McConnell “claims that his bill is an attempt at a bipartisan solution,” Schumer continued. “But, of course, the bill was drafted solely by Republicans — no input from Democrats — and rushed to the floor.”
Schumer said “Democrats urge our Republican colleagues to come to the table, meet us halfway, and negotiate in good faith on a bipartisan comprehensive bill that will benefit the entire country.”
But chances of a stimulus bill getting done before the Presidential election look dim.
Andy Friedman, founder and principal of The Washington Update, told IA on Sept. 10 that “reaching agreement on a bill will be tough,” as “the closer we get to the election, the (even) more partisan the negotiations become.”
The “wild card,” Friedman added, “is that the president believes that a strong economy will improve his chances of winning the election, and he might push the Senate Republicans to agree to legislation that provides additional economic stimulus.”
PPP Loan Fraud
Treasury Secretary Steven Mnuchin told the House Select Subcommittee on the Coronavirus Crisis on Sept. 1 that while the deadline to apply for a PPP loan ended on Aug. 8, there was PPP funding left over and that the money should be targeted at the hardest-hit industries.
Meanwhile, at the hearing, the subcommittee released a preliminary analysis that found more than $1 billion in PPP loans were given to companies that received multiple loans, which violated PPP rules.
On June 15, the Select Subcommittee launched an investigation into the Trump administration’s implementation of the PPP, following reports that the program favored large, well-funded companies.
In response, Treasury and SBA produced detailed data on all 5.2 million loans approved by SBA as of Aug. 8, the subcommittee states.
The analysis shows “PPP helped millions of small businesses and non-profit organizations stay afloat during the coronavirus crisis, but a lack of oversight and accountability from the Treasury Department and Small Business Administration may have led to billions of dollars being diverted to fraud, waste, and abuse, rather than reaching small businesses truly in need,” according to the lawmakers.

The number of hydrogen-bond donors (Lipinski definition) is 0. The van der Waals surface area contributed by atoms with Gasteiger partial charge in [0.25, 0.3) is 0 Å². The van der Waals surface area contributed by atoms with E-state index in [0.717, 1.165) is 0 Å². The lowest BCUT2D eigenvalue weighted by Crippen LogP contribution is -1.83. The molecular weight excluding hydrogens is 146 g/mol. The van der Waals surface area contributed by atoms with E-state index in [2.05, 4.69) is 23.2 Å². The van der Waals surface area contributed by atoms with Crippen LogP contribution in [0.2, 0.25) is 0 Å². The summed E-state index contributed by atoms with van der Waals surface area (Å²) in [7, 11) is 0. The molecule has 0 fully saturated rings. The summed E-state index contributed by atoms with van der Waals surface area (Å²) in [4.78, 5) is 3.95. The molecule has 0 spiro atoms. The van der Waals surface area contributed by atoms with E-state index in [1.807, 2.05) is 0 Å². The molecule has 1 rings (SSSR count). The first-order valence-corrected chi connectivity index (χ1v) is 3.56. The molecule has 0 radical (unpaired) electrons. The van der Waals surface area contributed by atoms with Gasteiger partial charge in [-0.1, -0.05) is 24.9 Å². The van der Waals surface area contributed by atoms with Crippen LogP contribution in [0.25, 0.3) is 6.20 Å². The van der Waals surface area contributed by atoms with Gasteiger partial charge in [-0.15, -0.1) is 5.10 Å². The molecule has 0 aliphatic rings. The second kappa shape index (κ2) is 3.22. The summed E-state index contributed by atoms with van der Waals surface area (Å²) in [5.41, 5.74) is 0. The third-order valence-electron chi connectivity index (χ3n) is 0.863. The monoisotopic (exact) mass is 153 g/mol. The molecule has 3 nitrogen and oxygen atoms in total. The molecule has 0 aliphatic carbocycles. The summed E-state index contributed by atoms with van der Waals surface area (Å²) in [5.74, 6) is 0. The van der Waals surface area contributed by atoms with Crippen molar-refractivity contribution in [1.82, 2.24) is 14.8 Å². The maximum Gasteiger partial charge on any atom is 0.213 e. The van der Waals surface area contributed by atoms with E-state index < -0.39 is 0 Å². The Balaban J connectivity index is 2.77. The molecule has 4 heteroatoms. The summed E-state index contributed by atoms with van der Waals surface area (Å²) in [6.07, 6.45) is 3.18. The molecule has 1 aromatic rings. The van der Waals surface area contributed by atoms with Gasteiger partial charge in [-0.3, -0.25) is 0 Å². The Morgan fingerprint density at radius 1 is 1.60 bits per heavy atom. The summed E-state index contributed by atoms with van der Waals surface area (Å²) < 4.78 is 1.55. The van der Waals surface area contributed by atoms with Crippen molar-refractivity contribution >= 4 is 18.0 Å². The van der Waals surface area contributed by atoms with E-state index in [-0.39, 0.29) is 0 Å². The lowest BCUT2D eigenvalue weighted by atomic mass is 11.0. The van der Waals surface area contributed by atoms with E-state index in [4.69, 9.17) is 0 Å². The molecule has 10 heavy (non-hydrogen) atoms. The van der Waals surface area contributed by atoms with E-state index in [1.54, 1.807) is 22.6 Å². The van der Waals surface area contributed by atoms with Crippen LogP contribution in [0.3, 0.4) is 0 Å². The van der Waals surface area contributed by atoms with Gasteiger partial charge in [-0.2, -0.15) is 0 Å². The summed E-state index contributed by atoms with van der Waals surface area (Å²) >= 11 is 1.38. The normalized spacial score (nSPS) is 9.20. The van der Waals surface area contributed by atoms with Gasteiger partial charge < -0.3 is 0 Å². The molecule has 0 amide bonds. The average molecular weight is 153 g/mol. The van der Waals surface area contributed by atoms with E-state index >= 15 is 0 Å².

The subcommittee report cites the following areas as also pointing to a high risk for fraud, waste and abuse in the PPP program:
• More than 600 loans totaling over $96 million went to companies excluded from doing business with the government.
• More than 350 loans worth $195 million went to government contractors with significant performance and integrity issues.
• Federal databases raised red flags for $2.98 billion in loans to more than 11,000 PPP borrowers.
• SBA and Treasury approved hundreds of loan applications missing key identifying information about the borrower.
The administration, according to the analysis, “appears to lack the appropriate oversight mechanisms to identify and root out these problems.”
Rep. James Clyburn, D-S.C., chairman of the subcommittee, sent a letter to Treasury and the SBA on Sept. 1 requesting that they conduct a review of the management of the PPP in light of the subcommittee’s report.
Clyburn asked PPP and SBA to “examine the categories of loans” identified in the analysis and any other loans that contain “indicia of fraud, as well as the program’s oversight and accountability mechanisms.”
Washington Bureau Chief Melanie Waddell can be reached at [email protected].